Today’s Headlines

  • Bill Keller Puts Transit on the 2013 Agenda, Congestion Pricing on Cuomo’s Plate (NYT)
  • A Powerful Look at a Day in the Life of a Delivery Cyclist (NYT)
  • Journal News: State Must Listen to Public, Improve Tappan Zee Transit
  • Newsday: “The Time to Build Transit Fully Into a New Tappan Zee Is Now”
  • Education Advocate Calls For Safer Walking, More Buses to School (News)
  • Driver Turning Across Second Avenue Bike Lane Critically Injures Cyclist (DNAinfo)
  • Vance Charges Driver With Homicide for Passenger’s Death in Henry Hudson Crash (DNAinfo)
  • Bronx Prosecutor Pleads Guilty to DWI, Avoids Jail (Post)
  • Atlantic Terminal’s Sidewalk-Stealing Bollards to Be Downsized This Year (Bklyn Paper)
  • Manhattan Can Hold a Lot More People, Especially With Better Infrastructure (NYT)

More headlines at Streetsblog Capitol Hill

  • Anonymous

    Click here,, to see details of Sam Schwartz’s toll plan profiled in Keller’s NYT column.

  • If the homicide charge in the Cunningham death does not involve DWI but rests on speeding and other reckless driving behavior only, then kudos to Cy Vance and the Manhattan DA’s office.  I can’t think of a  homicide charge (not manslaughter, but homicide) based on speeding/reckless driving alone.

  • That crash on Second Avenue/18th Street is exactly the kind of crash that the NYPD Accident investigation squad has long ignored.  It will be interesting to see if this one is ignored after the widespread criticism of NYPD at the City Council oversight hearings last month.

  • Anonymous

    In case anyone didn’t get the subtext in Noah’s intro to the Vance item, please note that drivers might get charged when they hurt *car occupants.*  The city has got to stop acting like pedestrians and cyclists deserve whatever harm they get, as if their use of the street is the same thing as walking on subway tracks.

  • Enough is Enough

    Re: the driver who forced the cyclist to crash on 2nd Avenue:

    NYC needs to see one of these reckless psychopathic drivers put in handcuffs and perp-walked from The Tombs to Criminal Court to face manslaughter charges. Enough already. It’s sickening that the Commissioner Kelly, the NYPD and Mayor Bloomberg allow young, healthy New Yorkers to continue to get killed and maimed by motor vehicle operators on NYC streets. Driver behavior isn’t going to change as long as the NYPD continues to ignore these crashes and the press keeps writing them off as “accidents.”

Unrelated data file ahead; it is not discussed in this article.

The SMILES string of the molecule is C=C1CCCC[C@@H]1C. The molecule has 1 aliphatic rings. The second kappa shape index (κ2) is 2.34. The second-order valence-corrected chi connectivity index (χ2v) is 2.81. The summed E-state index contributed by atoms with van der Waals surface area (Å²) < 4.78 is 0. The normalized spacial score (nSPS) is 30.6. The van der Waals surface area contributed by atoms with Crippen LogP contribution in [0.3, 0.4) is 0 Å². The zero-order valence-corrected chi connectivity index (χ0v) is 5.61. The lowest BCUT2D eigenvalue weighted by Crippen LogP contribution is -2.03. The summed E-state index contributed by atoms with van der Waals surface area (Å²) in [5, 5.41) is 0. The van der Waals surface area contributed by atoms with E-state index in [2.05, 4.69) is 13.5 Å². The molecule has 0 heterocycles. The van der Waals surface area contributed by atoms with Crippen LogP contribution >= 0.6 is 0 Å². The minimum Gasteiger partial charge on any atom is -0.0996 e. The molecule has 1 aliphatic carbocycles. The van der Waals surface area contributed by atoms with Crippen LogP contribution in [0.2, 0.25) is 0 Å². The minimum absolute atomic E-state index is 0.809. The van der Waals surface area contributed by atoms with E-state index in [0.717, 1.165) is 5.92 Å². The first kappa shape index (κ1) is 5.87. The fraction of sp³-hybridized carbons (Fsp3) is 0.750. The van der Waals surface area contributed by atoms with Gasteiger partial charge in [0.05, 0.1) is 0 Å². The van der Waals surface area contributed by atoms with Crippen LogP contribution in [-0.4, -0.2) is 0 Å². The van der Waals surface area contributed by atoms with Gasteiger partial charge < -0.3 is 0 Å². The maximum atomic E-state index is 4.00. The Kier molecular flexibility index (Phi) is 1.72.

• Pete

    This is the one critical flaw with the bike lanes on 1st/2nd avenue, compared to those on 8th & 9th ave – there is no traffic light for cars making a left turn.

    I nearly got creamed last week on 1st ave in the upper 20s last week when a schoolbus driver decided to accelerate past me and pull a quick left.  

    Poor guy, hope he makes a full recovery.  And that the first driver pays his bills in full.

  • Anonymous

    Re: Manhattan Can Hold a Lot More People.  I was stunned that the writer didn’t mention all the street space that could be re-purposed to hold more people.  

  • Pete,

    The segment of the Second Ave bike facility where this crash occurred has a different problem–it is not a parking protected facility at all, it is just a curbside lane.  Because Second Avenue narrows south of 23rd Street, DoT watered down the design of the facility between 23rd to 14th.  A mixing zone without separated bike/MV left turn phases allows more mixing, meaning more danger for cyclists but also greater speeds. But there wasn’t any mixing zone where this cyclist got cut off.

  • The section of 2nd Avenue is full of speeding vehicles. I can’t tell you how many times I have seen drivers speed to get ahead of approaching cyclists before they turn.  

    The protected areas are not much better because the “mixing zones” do not work as intended.  Cars NEVER yield to bikes. Everyone drives at high speed to the parallel crosswalk, where they try to force their way through pedestrian traffic while they block the bike lane.  When multiple vehicles are trying to do this at the same time the bike lane and turning lane become totally impassable.  I’ve started passing turning cars on the outside of the mixing zones, near the vehicle lanes, because I think it’s safer than trying to squeak by turning vehicles.  The turning bays have just allowed cars to take the turns at much higher speeds, it’s a mess. 

  • Bolwerk

    As one of the final bastions of traditional conservatism in the U.S. media, it should surprise no one that the New York Times is a very pro-car paper.

  • Anonymous

    The left turn thing on the 1st and 2nd ave bike lanes is hairy.  I haven’t ridden them much until recently, but I’ve logged a lot of time on them in the past month.  The problem I have is that you have to look over your shoulder constantly to see if a car making a left is going to run you over, and that is when pedestrians step into the bike lane to jaywalk or wait for the walk signal.  I’ve already had two incidents where I had to slam on the brakes and jump off my bike to avoid taking out jaywalkers.  It is another example of how bikes are menaced by cars but also responsible for not injuring peds who can and will do anything at any time, usually while texting.  They have go to put separate signals for the lanes.

  • fj

    How Anti-Smoking Campaigns Can Offer a Blueprint for Tackling Global Warming

    (and tranportation injustice)